Announcment: History, Heritage, and Resilience : Case Studies in Saving Historical Heritage as Pyschosocial Support

John Morris's picture

I have made available on the Miyagi Gakuin Women's University Repository a pamplet containing 4 essays by young historians from Miyagi and Fukushima Prefectures, on their experiences working to preserve local historical and cultural heritage a form of psychosocial support for individuals and communities, after the triple disaster of March 2011. The essays should be of interest not only for historians who are concerned about how we can relate our expertise and knowlege to helping struggling communities find the will-power to start to rebuild, but also to anyone interested in discovering potential sources of community resilience. 

https://mgu.repo.nii.ac.jp/?action=pages_view_main&active_action=repository_view_main_item_detail&item_id=504&item_no=1&page_id=15&block_id=22

Of the four, my personal favourite is the 2nd essay by Momman Takeshi, and how he is working to rebuild the identity of the town of Tomioka, next door to the exploding reactors in Fukushima. This is a very intense narrative.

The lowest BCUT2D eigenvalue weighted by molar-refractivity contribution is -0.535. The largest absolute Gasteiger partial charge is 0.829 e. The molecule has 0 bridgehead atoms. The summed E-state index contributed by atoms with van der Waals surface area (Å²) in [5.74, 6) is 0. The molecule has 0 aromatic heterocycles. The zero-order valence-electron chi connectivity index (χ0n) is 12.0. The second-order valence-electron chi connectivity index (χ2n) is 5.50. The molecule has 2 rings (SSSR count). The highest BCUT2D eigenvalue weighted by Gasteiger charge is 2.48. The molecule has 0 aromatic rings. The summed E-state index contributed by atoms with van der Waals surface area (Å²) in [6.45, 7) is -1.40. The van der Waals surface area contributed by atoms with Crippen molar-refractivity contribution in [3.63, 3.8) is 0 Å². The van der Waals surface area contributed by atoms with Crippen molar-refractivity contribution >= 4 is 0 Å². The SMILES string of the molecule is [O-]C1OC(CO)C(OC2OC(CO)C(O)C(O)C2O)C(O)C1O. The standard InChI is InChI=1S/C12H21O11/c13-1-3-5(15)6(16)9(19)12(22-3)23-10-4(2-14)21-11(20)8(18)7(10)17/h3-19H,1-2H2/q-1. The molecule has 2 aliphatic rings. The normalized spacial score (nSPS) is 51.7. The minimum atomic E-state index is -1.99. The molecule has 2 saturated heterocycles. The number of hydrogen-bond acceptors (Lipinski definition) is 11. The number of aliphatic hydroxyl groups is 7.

1. SATŌ Daisuke                            Psychosocial Support and History: How Preserving Heritage Can Rebuild Communities                   
  2. MOMMA Takeshi                       Preservation of Historical and Cultural Heritage by Local Government within the Area Affected by the Fukushima Nuclear Reactor Accident      
  3. IZUMITA Kunihiko                    Local Histories in Evacuated Areas around Fukushima Daiichi Power Plant: The Case of the Izumita Family in Morotake, Fukushima Prefecture   
  4. TAKAHASHI Yō’ichi                  Social Outreach in Historical Conservation Work: Giving Feedback about What We

 

John Morris

Prof. Emeritus, Miyagi Gakuin Women's University

Sendai Japan